Q: A lot of people in my family died from cancer. What should I avoid so that I don’t get cancer too?
A: You can’t change your family history, but you can protect yourself by staying away from known risk factors whenever you can.
• Tobacco¬Don’t use tobacco products and avoid being around tobacco smoke.
• Sunlight¬Don’t spend too much time in the sun, don’t use sunlamps, and don’t go to tanning booths.
• Alcohol¬Don’t have more than one or two drinks per day.
• Cancer-causing substances¬Avoid contact with substances like asbestos and benzene.
• Ionizing radiation¬Avoid being exposed to radiation from unneeded x-rays.
If you think you may be at risk for cancer, talk to your doctor. Ask how you can reduce your risk and about tests and exams that can detect cancer early.
Q: My boyfriend says he can feel a lump in his testicle. Is that a sign of cancer?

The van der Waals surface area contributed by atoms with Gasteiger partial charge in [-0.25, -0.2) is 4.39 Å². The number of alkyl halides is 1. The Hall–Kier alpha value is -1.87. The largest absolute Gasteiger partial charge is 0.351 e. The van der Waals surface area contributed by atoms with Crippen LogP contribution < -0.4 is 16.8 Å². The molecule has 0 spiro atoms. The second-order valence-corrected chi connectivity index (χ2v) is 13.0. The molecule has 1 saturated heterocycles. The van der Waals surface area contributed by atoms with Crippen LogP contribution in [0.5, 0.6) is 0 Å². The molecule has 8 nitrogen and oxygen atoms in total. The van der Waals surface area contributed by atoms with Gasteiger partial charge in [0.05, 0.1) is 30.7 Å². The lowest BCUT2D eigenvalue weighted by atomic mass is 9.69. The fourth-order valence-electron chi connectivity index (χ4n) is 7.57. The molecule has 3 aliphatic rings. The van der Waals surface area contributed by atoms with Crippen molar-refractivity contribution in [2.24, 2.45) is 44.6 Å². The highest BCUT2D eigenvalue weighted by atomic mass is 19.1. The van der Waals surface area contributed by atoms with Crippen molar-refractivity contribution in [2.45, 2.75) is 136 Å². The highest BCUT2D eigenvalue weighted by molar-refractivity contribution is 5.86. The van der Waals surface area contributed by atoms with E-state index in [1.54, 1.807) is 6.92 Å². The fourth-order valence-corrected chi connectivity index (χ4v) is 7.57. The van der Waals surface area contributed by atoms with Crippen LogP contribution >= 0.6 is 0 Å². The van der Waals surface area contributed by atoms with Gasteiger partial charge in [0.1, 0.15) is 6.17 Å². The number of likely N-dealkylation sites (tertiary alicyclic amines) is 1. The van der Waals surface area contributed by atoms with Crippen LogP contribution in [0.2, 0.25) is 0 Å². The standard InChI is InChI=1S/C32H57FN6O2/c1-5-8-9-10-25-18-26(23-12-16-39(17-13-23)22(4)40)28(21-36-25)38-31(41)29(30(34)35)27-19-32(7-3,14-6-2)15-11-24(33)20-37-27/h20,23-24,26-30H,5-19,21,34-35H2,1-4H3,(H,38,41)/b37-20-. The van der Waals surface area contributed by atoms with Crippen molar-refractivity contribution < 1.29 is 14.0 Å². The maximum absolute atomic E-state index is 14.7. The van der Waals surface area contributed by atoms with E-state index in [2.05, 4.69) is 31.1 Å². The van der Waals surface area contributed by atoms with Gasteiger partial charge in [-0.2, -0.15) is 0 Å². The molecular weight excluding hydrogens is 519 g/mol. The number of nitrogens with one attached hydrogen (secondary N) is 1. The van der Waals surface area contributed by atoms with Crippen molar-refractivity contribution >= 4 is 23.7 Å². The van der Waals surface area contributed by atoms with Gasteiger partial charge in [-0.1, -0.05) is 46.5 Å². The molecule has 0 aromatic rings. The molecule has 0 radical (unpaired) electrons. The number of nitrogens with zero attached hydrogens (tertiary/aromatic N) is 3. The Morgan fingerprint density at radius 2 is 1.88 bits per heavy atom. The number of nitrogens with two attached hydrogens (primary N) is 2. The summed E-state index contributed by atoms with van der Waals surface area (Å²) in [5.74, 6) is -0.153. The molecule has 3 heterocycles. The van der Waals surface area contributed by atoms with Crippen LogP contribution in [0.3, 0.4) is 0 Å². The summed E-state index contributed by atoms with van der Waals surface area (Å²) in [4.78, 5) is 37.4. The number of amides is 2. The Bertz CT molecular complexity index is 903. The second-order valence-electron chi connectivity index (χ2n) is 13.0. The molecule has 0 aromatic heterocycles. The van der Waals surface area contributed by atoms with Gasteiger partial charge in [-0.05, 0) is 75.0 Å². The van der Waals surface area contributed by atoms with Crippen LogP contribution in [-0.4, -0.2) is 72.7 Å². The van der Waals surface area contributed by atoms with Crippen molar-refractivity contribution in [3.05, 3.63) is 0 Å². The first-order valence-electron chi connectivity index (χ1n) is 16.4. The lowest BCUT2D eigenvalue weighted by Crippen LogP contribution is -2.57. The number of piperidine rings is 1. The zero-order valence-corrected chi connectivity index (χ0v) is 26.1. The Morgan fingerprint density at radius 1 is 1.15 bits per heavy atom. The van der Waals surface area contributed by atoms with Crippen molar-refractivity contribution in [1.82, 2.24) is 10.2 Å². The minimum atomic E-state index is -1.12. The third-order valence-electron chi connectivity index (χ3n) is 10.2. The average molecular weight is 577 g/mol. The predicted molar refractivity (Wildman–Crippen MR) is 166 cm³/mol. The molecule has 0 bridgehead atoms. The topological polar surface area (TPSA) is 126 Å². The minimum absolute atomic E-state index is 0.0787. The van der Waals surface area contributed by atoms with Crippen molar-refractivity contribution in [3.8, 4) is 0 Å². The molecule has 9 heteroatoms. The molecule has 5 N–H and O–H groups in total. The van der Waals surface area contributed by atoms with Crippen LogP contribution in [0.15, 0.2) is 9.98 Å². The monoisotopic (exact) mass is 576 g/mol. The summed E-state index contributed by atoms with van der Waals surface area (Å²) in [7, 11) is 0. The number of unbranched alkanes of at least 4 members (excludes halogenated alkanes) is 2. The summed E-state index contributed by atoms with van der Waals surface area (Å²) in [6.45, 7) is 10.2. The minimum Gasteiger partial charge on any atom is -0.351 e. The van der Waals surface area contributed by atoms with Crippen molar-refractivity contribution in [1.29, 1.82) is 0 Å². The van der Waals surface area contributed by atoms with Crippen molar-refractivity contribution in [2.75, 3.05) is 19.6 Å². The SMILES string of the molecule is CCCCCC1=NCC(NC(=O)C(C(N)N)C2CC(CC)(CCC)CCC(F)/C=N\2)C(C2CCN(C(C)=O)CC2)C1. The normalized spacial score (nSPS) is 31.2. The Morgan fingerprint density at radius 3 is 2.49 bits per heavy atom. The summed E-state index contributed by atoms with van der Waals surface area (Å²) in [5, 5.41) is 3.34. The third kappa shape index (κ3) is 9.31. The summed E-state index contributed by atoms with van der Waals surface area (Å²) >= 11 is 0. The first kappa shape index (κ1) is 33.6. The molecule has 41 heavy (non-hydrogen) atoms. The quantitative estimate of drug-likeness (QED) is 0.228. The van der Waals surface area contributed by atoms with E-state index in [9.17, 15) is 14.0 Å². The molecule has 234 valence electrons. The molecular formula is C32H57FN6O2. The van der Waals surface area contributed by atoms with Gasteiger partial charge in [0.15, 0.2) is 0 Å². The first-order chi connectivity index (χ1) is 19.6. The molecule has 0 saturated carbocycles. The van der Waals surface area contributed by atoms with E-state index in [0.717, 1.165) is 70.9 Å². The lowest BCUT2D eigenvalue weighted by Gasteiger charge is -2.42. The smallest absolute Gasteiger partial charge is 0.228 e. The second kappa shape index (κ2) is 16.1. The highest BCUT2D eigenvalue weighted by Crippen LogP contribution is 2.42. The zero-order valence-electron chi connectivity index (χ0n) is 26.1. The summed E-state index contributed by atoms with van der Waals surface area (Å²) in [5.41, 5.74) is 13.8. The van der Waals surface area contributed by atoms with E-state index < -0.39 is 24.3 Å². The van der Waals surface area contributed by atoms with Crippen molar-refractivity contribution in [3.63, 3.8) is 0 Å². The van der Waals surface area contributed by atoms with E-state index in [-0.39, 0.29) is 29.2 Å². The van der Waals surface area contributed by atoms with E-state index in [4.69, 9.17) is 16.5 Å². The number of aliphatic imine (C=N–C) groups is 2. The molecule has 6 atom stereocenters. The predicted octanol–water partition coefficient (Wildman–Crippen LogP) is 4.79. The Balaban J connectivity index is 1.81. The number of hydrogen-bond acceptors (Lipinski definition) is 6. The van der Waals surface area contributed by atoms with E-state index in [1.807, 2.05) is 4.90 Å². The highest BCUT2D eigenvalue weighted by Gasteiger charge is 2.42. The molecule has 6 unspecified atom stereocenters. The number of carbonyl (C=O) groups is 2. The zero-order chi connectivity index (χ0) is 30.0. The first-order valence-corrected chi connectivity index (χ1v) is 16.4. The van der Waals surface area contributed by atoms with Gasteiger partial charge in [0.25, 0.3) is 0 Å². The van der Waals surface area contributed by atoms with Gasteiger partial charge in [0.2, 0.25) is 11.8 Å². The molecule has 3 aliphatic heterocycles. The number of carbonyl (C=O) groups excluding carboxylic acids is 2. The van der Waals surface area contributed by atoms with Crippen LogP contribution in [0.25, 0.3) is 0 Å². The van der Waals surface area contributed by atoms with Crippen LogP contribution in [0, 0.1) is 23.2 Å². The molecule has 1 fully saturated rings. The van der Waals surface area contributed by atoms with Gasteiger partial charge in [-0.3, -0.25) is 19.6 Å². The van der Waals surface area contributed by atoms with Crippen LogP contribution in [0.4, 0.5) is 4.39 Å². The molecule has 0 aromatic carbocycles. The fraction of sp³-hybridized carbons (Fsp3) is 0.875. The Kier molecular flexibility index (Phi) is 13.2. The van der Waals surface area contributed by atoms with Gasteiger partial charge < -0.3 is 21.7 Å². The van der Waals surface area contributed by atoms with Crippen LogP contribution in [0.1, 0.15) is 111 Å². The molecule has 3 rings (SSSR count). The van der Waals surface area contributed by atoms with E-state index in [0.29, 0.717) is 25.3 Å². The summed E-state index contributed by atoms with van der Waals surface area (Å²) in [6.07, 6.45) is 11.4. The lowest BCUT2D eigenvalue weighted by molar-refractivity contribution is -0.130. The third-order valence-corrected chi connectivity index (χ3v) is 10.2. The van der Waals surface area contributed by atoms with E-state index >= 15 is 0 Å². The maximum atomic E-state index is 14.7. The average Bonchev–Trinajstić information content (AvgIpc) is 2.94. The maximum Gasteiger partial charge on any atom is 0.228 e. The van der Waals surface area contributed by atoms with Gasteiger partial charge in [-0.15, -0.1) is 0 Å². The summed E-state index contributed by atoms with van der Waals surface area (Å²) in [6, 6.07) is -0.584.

A: Testicular cancer can cause several symptoms. Common symptoms include:
• a lump or swelling in a testicle
• pain or discomfort in a testicle or in the scrotum
• any growth of a testicle or change in the way it feels
• a feeling of heaviness in the scrotum
• a dull pain in the lower abdomen, back, or groin
These symptoms can be caused by cancer or other health problems. It is important to see a doctor to find out the cause of any symptom.
For more information about testicular cancer, call the Cancer Information Service at 1–800–4–CANCER.